Jordan Spieth won with a par on the fifth playoff hole. (Cohen/Getty Images)
By Mark Immelman, Special to PGATOUR.COM
There’s a new sheriff in town -- TOUR rookie Jordan Spieth, only 19, has been knocking on the door more often than not in the 2013 season. He finally burst through with a memorable and exciting victory in the John Deere Classic.
Not anyone on the TOUR is particularly surprised though. Spieth possesses a complete game and a maturity and poise well beyond his tender age. He has been in contention almost every week through the summer. He mentioned to me at The Greenbrier Classic that once he had locked up his playing privileges for 2014, he was basically “free-swinging,” as he knew the only way he could get into the FedExCup Playoffs was by winning a tournament.
Spieth’s free-swinging and gutsy approach led to a number of sensational shots coming down the stretch and in the five hole playoff at TPC Deere Run. Particularly memorable was the hole-out from the greenside bunker on the 18th for a closing birdie. He also hit some long and accurate drives and made some clutch putts. For me however, the shot that was the most impressive (due to the pressure of the situation and the demands of the shot) was the low, running punch shot from under the trees to the back of the final green on the last hole of the playoff.
From in the rough on the right of the fairway, Spieth threaded the needle, under and between the trees to his right and a water hazard to the left of the green. He got this incredible approach shot to the back edge of the green, some 20 feet from the flag, effectively putting himself in position to two-putt to win his maiden TOUR title.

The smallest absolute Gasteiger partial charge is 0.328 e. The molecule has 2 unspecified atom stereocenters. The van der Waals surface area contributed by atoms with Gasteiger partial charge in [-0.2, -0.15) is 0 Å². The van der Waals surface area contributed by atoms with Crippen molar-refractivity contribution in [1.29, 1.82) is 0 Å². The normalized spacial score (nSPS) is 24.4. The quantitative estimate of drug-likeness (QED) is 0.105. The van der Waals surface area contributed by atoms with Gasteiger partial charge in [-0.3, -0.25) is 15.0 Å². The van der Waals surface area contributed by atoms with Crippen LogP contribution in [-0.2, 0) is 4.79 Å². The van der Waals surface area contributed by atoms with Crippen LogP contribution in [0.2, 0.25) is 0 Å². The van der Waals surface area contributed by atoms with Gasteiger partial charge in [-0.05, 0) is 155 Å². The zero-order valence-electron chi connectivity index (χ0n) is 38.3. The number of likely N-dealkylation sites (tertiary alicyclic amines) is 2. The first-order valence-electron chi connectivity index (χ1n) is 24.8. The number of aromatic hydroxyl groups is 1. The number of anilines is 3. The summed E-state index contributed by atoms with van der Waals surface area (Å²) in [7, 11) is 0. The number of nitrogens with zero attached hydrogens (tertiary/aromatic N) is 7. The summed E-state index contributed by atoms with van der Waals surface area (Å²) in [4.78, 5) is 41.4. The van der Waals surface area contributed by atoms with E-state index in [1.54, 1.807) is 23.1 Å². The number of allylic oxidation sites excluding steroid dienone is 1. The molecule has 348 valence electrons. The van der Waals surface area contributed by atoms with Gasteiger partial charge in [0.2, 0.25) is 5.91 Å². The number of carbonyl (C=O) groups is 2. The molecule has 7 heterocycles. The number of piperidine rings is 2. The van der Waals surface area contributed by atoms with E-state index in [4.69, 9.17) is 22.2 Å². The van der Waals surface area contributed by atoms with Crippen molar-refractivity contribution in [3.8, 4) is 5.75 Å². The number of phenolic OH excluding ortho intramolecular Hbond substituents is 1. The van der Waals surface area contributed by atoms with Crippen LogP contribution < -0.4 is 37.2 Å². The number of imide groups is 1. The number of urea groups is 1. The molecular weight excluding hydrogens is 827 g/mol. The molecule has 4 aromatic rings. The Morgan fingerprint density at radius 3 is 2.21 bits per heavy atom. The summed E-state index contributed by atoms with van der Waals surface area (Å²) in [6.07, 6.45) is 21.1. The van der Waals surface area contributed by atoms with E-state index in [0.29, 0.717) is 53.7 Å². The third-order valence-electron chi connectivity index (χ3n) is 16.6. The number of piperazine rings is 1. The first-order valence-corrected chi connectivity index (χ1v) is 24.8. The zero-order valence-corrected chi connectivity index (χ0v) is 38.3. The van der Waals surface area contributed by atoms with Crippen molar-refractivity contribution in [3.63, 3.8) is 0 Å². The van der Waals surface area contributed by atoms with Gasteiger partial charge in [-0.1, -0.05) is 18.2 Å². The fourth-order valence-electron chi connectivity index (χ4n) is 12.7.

It is a shot that should be a part of every golfer’s arsenal and Spieth’s approach to the super-accurate knockdown shot (and the method he employed) illustrate a few lessons that can help one and all achieve more success and consistency:
Move the ball back, but not too far: Position the ball around the middle of the stance for a well-controlled knock-down shot. Be careful not to get the ball too far behind the center of the stance because the geometry of the swing arc through impact dictates that a clubface that is square on its arc will actually be pointing to the right of the target line for right-handers. So in other words, accuracy on a punch shot is very much influenced by the clubface alignment and the ball position in relation to the arc.
Grip down the club and keep a firm grip pressure and make an abbreviated swing: The closer you get your hands to the clubface the more accurate you are likely to be. So to improve your chances of flighting the ball down and through a tight area, grip well down the shaft. To aid in accuracy, retention of a firm grip pressure in the lead hand is also crucial, as it will help to keep the clubface from turning over excessively through impact. Then as you make your swing, strive to shorten the arc on both sides of the ball, but especially on the follow-through. As Gary Player advised me, to keep the ball low, you must make a low finish.
Select an extra club. When torn on club selection, it is always more advisable to select a bigger club. Spieth did the very same thing. He was about to go with an 8-iron, but then at the last minute he reevaluated, went back to the bag, and selected a 7-iron. The reason that he gave was that he did not feel comfortable with the higher lofted club as he was afraid the ball may just up too quickly and hit the overhanging tree limbs. Further, the straighter-faced club will also allow you to make a smoother swing which will reduce the back-and-side spin, which is a sure-fire way to flight the ball more accurately.
So to thread an accurate knock-down shot though a tight opening, do it like the PGA TOUR’s newest star. Make a savvy decision and only attempt the shot if it is on, then select a straighter-faced club and make a smooth, abbreviated and balanced swing.
Mark Immelman, the brother of PGA TOUR professional Trevor Immelman, is a well-respected golf instructor and head coach of the Columbus State University (Ga.) golf team. For more information about Mark and his instruction, visit his web site, markimmelman.com or follow him on Twitter @mark_immelman or “Like” Mark Immelman Golf Instruction on Facebook. He also has a golf instruction e-book called “Consistently Straight Shots – The Simple Solution” available on iTunes/iBooks.